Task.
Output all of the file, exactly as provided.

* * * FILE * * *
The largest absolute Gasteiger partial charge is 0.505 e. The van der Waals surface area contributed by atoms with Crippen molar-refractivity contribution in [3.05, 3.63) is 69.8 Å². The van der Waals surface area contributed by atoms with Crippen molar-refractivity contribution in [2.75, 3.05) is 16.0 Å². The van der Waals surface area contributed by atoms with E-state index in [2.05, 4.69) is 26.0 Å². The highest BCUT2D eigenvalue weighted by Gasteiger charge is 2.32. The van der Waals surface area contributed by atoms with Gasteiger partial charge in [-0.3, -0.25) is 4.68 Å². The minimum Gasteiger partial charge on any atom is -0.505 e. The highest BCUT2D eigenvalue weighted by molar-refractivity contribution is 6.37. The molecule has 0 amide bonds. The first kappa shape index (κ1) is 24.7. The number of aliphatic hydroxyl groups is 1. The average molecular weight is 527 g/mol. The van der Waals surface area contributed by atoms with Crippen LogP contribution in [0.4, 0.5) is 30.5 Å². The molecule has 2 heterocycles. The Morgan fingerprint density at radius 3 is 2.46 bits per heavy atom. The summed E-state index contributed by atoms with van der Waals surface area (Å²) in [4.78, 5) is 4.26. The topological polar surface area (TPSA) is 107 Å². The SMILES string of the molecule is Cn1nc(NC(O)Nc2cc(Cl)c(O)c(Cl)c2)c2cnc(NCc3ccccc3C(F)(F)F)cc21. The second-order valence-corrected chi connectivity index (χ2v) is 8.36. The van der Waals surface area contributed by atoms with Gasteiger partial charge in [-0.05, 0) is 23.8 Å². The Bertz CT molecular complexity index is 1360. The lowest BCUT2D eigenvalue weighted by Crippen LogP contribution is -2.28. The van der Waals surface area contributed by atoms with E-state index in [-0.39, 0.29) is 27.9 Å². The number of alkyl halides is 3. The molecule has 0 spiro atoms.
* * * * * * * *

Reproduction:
The largest absolute Gasteiger partial charge is 0.505 e. The van der Waals surface area contributed by atoms with Crippen molar-refractivity contribution in [3.05, 3.63) is 69.8 Å². The van der Waals surface area contributed by atoms with Crippen molar-refractivity contribution in [2.75, 3.05) is 16.0 Å². The van der Waals surface area contributed by atoms with E-state index in [2.05, 4.69) is 26.0 Å². The highest BCUT2D eigenvalue weighted by Gasteiger charge is 2.32. The van der Waals surface area contributed by atoms with Gasteiger partial charge in [-0.3, -0.25) is 4.68 Å². The minimum Gasteiger partial charge on any atom is -0.505 e. The highest BCUT2D eigenvalue weighted by molar-refractivity contribution is 6.37. The molecule has 0 amide bonds. The first kappa shape index (κ1) is 24.7. The number of aliphatic hydroxyl groups is 1. The average molecular weight is 527 g/mol. The van der Waals surface area contributed by atoms with Crippen LogP contribution in [0.4, 0.5) is 30.5 Å². The molecule has 2 heterocycles. The Morgan fingerprint density at radius 3 is 2.46 bits per heavy atom. The summed E-state index contributed by atoms with van der Waals surface area (Å²) in [4.78, 5) is 4.26. The topological polar surface area (TPSA) is 107 Å². The SMILES string of the molecule is Cn1nc(NC(O)Nc2cc(Cl)c(O)c(Cl)c2)c2cnc(NCc3ccccc3C(F)(F)F)cc21. The second-order valence-corrected chi connectivity index (χ2v) is 8.36. The van der Waals surface area contributed by atoms with Gasteiger partial charge in [-0.05, 0) is 23.8 Å². The Bertz CT molecular complexity index is 1360. The lowest BCUT2D eigenvalue weighted by Crippen LogP contribution is -2.28. The van der Waals surface area contributed by atoms with E-state index in [-0.39, 0.29) is 27.9 Å². The number of alkyl halides is 3. The molecule has 0 spiro atoms.